In terms of his neighborhood, Robles feels responsible to those around him. He said that while many people see graduation as a normal fact of life, he sees his graduation from Brophy as a watershed moment. He said, becoming emotional, that he always had doubt it would ever come.

Robles, in his environment, often felt that he always needed to harden up. 

“Show no love, love gets you killed” was one of the rules of his neighborhood, he said.

But now, as graduation nears, he feels ashamed of this past “ignorance.”

Ignorance is, according to him, “Not accepting what Brophy is, not being ‘Open to Growth;’ a total acceptance of a routine. It is staying the same forever.” 

He said that the teachings of his neighborhood clashed violently with the ones that Brophy espoused, and that initially he accepted the “limits” imposed upon him. 

He also shed light on the difficulty inherent in inhabiting both Brophy and his neighborhood. “I would try to prove myself with both crowds,” he said.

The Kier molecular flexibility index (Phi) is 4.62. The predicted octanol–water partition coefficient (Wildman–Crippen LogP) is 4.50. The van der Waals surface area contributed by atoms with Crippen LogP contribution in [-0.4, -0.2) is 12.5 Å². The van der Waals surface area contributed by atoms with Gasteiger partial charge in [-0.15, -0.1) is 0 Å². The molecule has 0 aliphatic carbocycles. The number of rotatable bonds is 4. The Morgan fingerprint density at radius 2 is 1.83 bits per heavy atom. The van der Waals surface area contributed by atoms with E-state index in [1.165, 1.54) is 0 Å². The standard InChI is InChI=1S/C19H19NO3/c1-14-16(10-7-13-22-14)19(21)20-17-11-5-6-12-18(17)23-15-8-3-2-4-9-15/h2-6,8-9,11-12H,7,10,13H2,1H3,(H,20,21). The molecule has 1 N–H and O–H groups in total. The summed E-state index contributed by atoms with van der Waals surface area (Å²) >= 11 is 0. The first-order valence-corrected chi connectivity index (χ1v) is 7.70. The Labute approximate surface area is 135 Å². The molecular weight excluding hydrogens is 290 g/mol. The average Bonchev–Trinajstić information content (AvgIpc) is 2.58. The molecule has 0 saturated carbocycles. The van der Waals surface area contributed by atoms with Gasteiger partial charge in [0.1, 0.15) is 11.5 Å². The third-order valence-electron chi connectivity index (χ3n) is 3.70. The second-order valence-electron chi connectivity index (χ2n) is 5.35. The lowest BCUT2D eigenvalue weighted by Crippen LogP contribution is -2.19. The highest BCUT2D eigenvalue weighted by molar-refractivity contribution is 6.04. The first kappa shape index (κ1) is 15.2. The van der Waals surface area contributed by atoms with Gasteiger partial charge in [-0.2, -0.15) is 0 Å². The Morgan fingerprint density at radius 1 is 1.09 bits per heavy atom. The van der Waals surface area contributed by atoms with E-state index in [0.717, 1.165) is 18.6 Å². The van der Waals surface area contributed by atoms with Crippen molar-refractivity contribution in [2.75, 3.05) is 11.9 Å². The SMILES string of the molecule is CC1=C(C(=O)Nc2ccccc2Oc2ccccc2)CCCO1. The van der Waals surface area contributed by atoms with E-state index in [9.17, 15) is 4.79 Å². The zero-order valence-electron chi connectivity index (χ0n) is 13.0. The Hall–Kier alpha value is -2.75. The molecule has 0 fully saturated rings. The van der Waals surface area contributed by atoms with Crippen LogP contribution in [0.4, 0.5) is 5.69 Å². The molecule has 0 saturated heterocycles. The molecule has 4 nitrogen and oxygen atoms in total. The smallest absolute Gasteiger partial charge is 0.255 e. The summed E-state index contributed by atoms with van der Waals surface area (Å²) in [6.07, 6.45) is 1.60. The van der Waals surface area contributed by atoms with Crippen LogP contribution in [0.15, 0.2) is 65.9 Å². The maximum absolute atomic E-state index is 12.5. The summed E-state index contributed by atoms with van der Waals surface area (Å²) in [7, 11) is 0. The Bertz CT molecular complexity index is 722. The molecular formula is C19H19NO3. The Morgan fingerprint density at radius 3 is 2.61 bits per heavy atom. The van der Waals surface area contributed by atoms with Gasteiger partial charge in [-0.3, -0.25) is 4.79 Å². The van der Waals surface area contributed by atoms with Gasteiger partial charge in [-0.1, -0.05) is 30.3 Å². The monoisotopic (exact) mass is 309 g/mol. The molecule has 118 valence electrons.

He described one time going to a party, the last he went to in his neighborhood, where a friend of his told him to never come back. Robles said that friend had sensed the change in him, had seen what Brophy had done for him. 

He said the friend didn’t want to see Robles fall back into “the wrong crowd” and considered him a role model. 

Since then, Robles has never looked back. 

He said one of his greatest fears is “meeting society’s expectation of him, becoming another statistic.” 

He hopes that graduating from Brophy will show others that it’s possible. 

He wants to be the person in his neighborhood that he wasn’t able to look up to, the Brophy graduate who is kind and loving. 

“I’m doing it for my people. We have a chance,” he said. 

Along with his neighborhood, he also feels responsible to his family. 

His family dynamic was at times very tumultuous. He described coming home one day to find vans of officers searching for his dad. Robles said that his father has been deported four times, a reality not unfamiliar to many students with mixed status families, and added that he spent much of his time in high school without his father.